The blissful memories of my past are slowly fading

A+photo+of+the+sun+setting+over+the+lake.

A photo of the sun setting over the lake.

Every summer growing up, I had one thing to look forward to, until I didn’t; until my fondest memories gradually turned into a distant dream that I can only look back upon with a loving gaze.

Up until I was ten, my extended family rented a house on Lake Michigan during the last week of August. It was known to me as simply, ‘the beach house.’ I can’t recall much from the summers of my childhood, but I certainly remember the beach house. When school began, starting earlier in the year, we were forced to stop the annual trips as they directly overlapped with the first week.

That house wasn’t just a house to me. It felt like a whole other plane of existence. There was a loft that my cousin and I would spend the majority of our time in, playing make-believe and doing whatever kids do. 

In the house, there was a room with a projector that we spent every night watching movies in. I remember it so vividly. Sometimes my older siblings and cousins would want to watch a PG-13 movie and me and my other cousin my age would be forced to watch our movie of choice on my mom’s laptop. Nonetheless, all the memories of trudging up the stairs, half-asleep after a movie, are irreplaceable.  

There was always a puzzle in progress on the dining table. I’d like to say I had helped, but a glance at the pile of un-placed pieces made it too daunting to even try. 

Obviously, there was the beach, which was accessible by a flight of endless stairs. I wish I could say those stairs taught me to be patient, but they didn’t. I was in such a rush to jump into the lake, and every time I went, they seemed to get longer. 

Being at the beach house was the first time I truly experienced time flying by. The feeling of pulling up to the driveway was the happiest I’d ever felt, and leaving put me in a state of denial that’d last for another week or so. Each year, I slowly gained a stronger understanding that it was only a week and that it would be the shortest week of the entire year. But while I was there, I was in paradise.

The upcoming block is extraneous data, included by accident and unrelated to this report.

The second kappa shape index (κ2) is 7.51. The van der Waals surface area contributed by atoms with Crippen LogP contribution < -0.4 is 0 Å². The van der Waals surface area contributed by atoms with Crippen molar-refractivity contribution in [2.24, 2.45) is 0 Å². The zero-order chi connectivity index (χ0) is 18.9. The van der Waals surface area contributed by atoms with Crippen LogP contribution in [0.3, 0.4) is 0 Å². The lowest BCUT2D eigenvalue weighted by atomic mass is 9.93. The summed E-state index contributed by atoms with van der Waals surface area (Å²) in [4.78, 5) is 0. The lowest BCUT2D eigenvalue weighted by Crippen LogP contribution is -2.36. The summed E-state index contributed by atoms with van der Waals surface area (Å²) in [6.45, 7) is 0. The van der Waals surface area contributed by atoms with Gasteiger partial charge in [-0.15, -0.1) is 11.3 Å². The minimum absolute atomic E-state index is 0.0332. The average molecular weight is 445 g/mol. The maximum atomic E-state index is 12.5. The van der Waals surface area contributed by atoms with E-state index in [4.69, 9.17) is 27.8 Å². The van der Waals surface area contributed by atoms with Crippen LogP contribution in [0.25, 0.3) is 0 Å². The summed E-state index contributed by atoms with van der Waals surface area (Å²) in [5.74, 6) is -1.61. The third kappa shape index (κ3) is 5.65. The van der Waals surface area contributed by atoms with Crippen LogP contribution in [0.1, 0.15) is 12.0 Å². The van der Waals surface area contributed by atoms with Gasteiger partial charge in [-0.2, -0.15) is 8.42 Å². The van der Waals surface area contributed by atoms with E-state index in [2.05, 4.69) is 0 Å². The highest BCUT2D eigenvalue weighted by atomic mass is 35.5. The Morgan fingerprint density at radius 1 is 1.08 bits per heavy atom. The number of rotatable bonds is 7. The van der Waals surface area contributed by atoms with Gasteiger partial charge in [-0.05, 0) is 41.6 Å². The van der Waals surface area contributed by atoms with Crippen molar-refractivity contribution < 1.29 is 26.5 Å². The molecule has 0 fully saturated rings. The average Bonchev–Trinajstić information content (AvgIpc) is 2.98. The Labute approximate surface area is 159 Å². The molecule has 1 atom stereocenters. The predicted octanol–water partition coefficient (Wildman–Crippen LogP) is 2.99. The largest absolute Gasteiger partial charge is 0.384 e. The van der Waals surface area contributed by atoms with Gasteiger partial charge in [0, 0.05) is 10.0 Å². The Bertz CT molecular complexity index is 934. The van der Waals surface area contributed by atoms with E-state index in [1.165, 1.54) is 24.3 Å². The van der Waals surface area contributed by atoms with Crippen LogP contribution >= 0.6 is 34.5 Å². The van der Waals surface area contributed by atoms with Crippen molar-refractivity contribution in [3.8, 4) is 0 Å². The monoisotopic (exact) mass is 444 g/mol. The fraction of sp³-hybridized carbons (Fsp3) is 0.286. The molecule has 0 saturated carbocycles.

By then, I might’ve forgotten about the bonfires or the times we viewed Rio in the movie room or the games we’d play in the sand or the hammock on the patio.”

I knew exactly what each day would entail, to an extent. We’d wake up, go to the beach, hang out, watch a movie, go to bed, and do it all over again the next day. If I could go back, I wouldn’t do a single thing differently, and I miss it. 

Every year, these memories seem to fade farther and farther away. But I don’t want them to turn into a faraway dream. That’s part of why I’ve chosen to write this now, instead of waiting for a future time when I can confidently write this column better than I feel I can write it right now. By then, I might’ve forgotten about the bonfires or the times we viewed Rio in the movie room, or the games we’d play in the sand or the hammock on the patio. It’s all in the past, but that doesn’t mean it should be forgotten.

In the back of my mind, I wonder if it’s better this way. Just because the beach house was the best part of my childhood doesn’t mean it’d still be the highlight of my year if I went again. Would it lose its rarity if I returned every year? Would the seemingly blissful repetition slowly turn into boredom? Would the sweet innocence of my time there fade as I aged?

Maybe it is better as a monument of the past. When I look back, all I see is comfort. I find comfort in the warmth of the sun, the golden sand, the overflowing laughter, and the memories made. I want to leave it like that.